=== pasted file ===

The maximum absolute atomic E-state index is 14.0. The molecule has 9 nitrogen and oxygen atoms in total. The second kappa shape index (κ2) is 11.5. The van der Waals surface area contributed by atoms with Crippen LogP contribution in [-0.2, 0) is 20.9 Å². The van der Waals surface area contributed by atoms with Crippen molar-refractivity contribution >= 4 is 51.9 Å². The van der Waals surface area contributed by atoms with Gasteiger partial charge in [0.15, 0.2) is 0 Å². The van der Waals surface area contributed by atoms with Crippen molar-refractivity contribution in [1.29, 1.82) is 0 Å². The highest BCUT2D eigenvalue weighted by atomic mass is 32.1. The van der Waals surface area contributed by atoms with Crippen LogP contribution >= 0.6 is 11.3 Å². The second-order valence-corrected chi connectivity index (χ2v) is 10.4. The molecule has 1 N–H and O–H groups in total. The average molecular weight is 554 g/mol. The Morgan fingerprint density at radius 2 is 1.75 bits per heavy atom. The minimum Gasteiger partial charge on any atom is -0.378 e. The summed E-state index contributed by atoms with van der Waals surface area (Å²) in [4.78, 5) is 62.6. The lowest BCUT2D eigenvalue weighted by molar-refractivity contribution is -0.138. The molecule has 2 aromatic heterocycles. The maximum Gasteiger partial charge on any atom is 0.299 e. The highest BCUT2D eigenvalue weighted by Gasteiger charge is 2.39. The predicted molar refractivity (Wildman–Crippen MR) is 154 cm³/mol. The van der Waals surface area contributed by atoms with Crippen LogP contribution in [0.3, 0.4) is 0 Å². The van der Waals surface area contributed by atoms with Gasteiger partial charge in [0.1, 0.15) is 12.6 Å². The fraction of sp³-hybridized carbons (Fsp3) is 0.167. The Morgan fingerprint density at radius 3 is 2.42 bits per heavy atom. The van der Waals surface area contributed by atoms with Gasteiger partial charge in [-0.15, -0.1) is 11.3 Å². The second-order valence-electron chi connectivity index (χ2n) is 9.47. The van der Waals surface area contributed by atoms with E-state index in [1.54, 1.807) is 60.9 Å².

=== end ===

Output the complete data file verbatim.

The maximum absolute atomic E-state index is 14.0. The molecule has 9 nitrogen and oxygen atoms in total. The second kappa shape index (κ2) is 11.5. The van der Waals surface area contributed by atoms with Crippen LogP contribution in [-0.2, 0) is 20.9 Å². The van der Waals surface area contributed by atoms with Crippen molar-refractivity contribution >= 4 is 51.9 Å². The van der Waals surface area contributed by atoms with Gasteiger partial charge in [0.15, 0.2) is 0 Å². The van der Waals surface area contributed by atoms with Crippen molar-refractivity contribution in [1.29, 1.82) is 0 Å². The highest BCUT2D eigenvalue weighted by atomic mass is 32.1. The van der Waals surface area contributed by atoms with Crippen LogP contribution >= 0.6 is 11.3 Å². The second-order valence-corrected chi connectivity index (χ2v) is 10.4. The molecule has 1 N–H and O–H groups in total. The average molecular weight is 554 g/mol. The Morgan fingerprint density at radius 2 is 1.75 bits per heavy atom. The minimum Gasteiger partial charge on any atom is -0.378 e. The summed E-state index contributed by atoms with van der Waals surface area (Å²) in [4.78, 5) is 62.6. The lowest BCUT2D eigenvalue weighted by molar-refractivity contribution is -0.138. The molecule has 2 aromatic heterocycles. The maximum Gasteiger partial charge on any atom is 0.299 e. The highest BCUT2D eigenvalue weighted by Gasteiger charge is 2.39. The predicted molar refractivity (Wildman–Crippen MR) is 154 cm³/mol. The van der Waals surface area contributed by atoms with Crippen LogP contribution in [0.3, 0.4) is 0 Å². The van der Waals surface area contributed by atoms with Gasteiger partial charge in [0.1, 0.15) is 12.6 Å². The fraction of sp³-hybridized carbons (Fsp3) is 0.167. The Morgan fingerprint density at radius 3 is 2.42 bits per heavy atom. The van der Waals surface area contributed by atoms with Gasteiger partial charge in [-0.15, -0.1) is 11.3 Å². The second-order valence-electron chi connectivity index (χ2n) is 9.47. The van der Waals surface area contributed by atoms with E-state index in [1.54, 1.807) is 60.9 Å².